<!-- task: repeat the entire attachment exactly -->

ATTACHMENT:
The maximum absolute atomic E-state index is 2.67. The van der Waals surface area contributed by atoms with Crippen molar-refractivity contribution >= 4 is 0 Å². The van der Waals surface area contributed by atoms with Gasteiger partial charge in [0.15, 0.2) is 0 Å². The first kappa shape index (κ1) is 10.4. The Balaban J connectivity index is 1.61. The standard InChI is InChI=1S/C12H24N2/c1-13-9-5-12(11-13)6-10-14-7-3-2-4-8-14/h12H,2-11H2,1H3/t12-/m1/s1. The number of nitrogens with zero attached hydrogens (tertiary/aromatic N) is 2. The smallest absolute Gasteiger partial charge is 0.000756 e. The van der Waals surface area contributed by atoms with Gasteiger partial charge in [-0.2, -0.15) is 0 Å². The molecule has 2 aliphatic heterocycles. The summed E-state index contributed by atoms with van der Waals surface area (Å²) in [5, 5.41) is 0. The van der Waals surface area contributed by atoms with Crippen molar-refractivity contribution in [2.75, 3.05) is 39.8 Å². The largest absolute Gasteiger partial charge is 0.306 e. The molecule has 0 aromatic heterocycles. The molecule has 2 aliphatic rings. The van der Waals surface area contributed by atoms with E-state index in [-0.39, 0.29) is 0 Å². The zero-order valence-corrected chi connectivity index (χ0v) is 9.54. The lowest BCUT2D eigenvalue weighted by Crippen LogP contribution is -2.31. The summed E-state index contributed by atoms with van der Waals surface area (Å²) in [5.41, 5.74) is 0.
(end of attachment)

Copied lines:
The maximum absolute atomic E-state index is 2.67. The van der Waals surface area contributed by atoms with Crippen molar-refractivity contribution >= 4 is 0 Å². The van der Waals surface area contributed by atoms with Gasteiger partial charge in [0.15, 0.2) is 0 Å². The first kappa shape index (κ1) is 10.4. The Balaban J connectivity index is 1.61. The standard InChI is InChI=1S/C12H24N2/c1-13-9-5-12(11-13)6-10-14-7-3-2-4-8-14/h12H,2-11H2,1H3/t12-/m1/s1. The number of nitrogens with zero attached hydrogens (tertiary/aromatic N) is 2. The smallest absolute Gasteiger partial charge is 0.000756 e. The van der Waals surface area contributed by atoms with Gasteiger partial charge in [-0.2, -0.15) is 0 Å². The molecule has 2 aliphatic heterocycles. The summed E-state index contributed by atoms with van der Waals surface area (Å²) in [5, 5.41) is 0. The van der Waals surface area contributed by atoms with Crippen molar-refractivity contribution in [2.75, 3.05) is 39.8 Å². The largest absolute Gasteiger partial charge is 0.306 e. The molecule has 0 aromatic heterocycles. The molecule has 2 aliphatic rings. The van der Waals surface area contributed by atoms with E-state index in [-0.39, 0.29) is 0 Å². The zero-order valence-corrected chi connectivity index (χ0v) is 9.54. The lowest BCUT2D eigenvalue weighted by Crippen LogP contribution is -2.31. The summed E-state index contributed by atoms with van der Waals surface area (Å²) in [5.41, 5.74) is 0.